William Safire’s rules for writing are amusing and useful, although I ignore the ones marked with a *. No sentence fragments. Avoid run-on sentences they are hard to read. A writer must not shift your point of view. Reserve the apostrophe for it's proper use and omit it when its not needed. Write all adverbial forms correct. In their writing, everyone should make sure that their pronouns agree with its antecedent. Use the semicolon properly, use it between complete but related thoughts; and not between an independent clause and a mere phrase. Don't use no double negatives. Also, avoid awkward or affected alliteration. If I've told you once, I've told you a thousand times: Resist hyperbole. If any word is improper at the end of a sentence, a linking verb is. Avoid commas, that are not necessary. Verbs has to agree with their subjects. Avoid trendy locutions that sound flaky. And don't start a sentence with a conjunction.* The passive voice should never be used.* Writing carefully, dangling participles should be avoided. Unless you are quoting other people's exclamations, kill all exclamation points!!! Never use a long word when a diminutive one will do. Proofread carefully to see if you any words out. Use parallel structure when you write and in speaking. You should just avoid confusing readers with misplaced modifiers. Place pronouns as close as possible, especially in long sentences-such as those of ten or more words-to their antecedents. Eschew dialect, irregardless. Remember to never split an infinitive. Take the bull by the hand and don't mix metaphors. Don't verb nouns. Always pick on the correct idiom. Never, ever use repetitive redundancies. "Avoid overuse of 'quotation "marks."'" Never use prepositions to end a sentence with. Last but not least, avoid clichés like the plague.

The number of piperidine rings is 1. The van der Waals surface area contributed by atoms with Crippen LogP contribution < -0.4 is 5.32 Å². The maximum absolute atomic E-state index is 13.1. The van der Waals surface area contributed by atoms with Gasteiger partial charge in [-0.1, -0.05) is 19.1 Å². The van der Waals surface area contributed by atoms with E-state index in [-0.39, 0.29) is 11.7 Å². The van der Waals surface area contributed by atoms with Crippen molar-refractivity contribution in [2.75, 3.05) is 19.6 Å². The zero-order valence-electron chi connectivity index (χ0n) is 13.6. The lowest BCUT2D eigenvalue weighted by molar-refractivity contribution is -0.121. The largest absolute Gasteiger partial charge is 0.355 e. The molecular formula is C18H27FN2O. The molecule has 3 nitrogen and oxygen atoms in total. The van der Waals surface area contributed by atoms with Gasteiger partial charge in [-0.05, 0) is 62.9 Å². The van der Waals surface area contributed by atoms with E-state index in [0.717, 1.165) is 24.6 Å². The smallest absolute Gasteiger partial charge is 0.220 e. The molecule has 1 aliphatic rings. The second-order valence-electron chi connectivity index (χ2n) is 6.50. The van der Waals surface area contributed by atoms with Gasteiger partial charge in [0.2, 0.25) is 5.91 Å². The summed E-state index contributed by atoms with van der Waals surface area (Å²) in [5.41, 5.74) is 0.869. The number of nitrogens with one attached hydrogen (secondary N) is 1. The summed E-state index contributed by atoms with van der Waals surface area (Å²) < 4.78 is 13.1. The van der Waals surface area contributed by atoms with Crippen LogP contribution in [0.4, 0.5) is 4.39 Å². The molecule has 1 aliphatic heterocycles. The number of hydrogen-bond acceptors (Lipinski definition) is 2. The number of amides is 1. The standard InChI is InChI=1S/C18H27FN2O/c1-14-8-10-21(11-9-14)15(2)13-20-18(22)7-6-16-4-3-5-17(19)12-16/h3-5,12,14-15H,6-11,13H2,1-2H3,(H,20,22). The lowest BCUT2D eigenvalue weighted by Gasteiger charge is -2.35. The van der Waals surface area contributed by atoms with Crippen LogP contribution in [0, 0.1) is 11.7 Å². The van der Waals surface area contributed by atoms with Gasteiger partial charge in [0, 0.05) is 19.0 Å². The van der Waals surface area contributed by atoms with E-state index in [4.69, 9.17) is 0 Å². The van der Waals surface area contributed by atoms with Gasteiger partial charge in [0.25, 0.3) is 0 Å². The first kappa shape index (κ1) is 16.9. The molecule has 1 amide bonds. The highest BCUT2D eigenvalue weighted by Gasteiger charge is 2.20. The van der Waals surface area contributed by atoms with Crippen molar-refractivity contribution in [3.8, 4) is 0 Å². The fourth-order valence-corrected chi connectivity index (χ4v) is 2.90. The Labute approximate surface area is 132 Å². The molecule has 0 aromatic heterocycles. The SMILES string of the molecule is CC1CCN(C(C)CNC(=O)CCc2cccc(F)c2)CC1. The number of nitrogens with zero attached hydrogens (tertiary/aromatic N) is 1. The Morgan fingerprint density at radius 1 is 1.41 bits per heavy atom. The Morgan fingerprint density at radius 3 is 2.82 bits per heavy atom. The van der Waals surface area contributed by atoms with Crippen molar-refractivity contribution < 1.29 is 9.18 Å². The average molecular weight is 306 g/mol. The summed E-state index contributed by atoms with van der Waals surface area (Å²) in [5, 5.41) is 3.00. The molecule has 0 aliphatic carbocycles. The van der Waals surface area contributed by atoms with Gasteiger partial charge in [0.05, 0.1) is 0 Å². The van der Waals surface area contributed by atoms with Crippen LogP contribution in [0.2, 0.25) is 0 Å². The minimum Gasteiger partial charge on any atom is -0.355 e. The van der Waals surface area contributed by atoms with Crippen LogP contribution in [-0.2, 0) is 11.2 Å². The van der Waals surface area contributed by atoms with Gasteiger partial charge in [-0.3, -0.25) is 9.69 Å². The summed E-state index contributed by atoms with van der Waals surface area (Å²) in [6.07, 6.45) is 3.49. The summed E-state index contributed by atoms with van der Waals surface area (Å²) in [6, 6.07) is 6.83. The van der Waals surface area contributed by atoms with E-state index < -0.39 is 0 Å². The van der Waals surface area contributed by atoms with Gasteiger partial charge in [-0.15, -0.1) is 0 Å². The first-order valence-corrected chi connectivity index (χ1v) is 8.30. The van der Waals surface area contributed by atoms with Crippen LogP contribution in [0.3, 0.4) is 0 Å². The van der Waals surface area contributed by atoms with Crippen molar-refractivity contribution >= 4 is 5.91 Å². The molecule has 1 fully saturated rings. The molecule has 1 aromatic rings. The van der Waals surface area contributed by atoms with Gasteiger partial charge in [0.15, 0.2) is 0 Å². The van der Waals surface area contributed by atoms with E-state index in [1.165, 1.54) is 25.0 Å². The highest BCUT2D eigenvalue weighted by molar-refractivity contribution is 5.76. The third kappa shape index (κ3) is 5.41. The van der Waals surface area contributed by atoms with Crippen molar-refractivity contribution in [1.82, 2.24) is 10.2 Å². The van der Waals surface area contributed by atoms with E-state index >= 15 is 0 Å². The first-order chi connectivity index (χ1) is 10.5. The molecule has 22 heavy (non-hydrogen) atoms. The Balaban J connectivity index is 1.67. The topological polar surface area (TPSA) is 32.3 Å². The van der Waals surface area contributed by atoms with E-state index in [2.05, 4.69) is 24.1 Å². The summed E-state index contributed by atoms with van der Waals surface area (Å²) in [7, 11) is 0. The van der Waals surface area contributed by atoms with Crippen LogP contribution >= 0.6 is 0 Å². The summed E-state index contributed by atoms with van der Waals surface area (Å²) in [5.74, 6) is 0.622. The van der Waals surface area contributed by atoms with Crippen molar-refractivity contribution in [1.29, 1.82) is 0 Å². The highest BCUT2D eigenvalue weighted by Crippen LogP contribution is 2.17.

8. Backup your work. I’ve had students and co-authors lose much material because of computer disasters, but it is easy to do a daily backup to a cheap flash drive or Dropbox. At least once a month, backup to a remote location with a burned CD or Dropbox.

 

 

Paul Thagard is Professor of Philosophy at the University of Waterloo and author of The Brain and the Meaning of Life.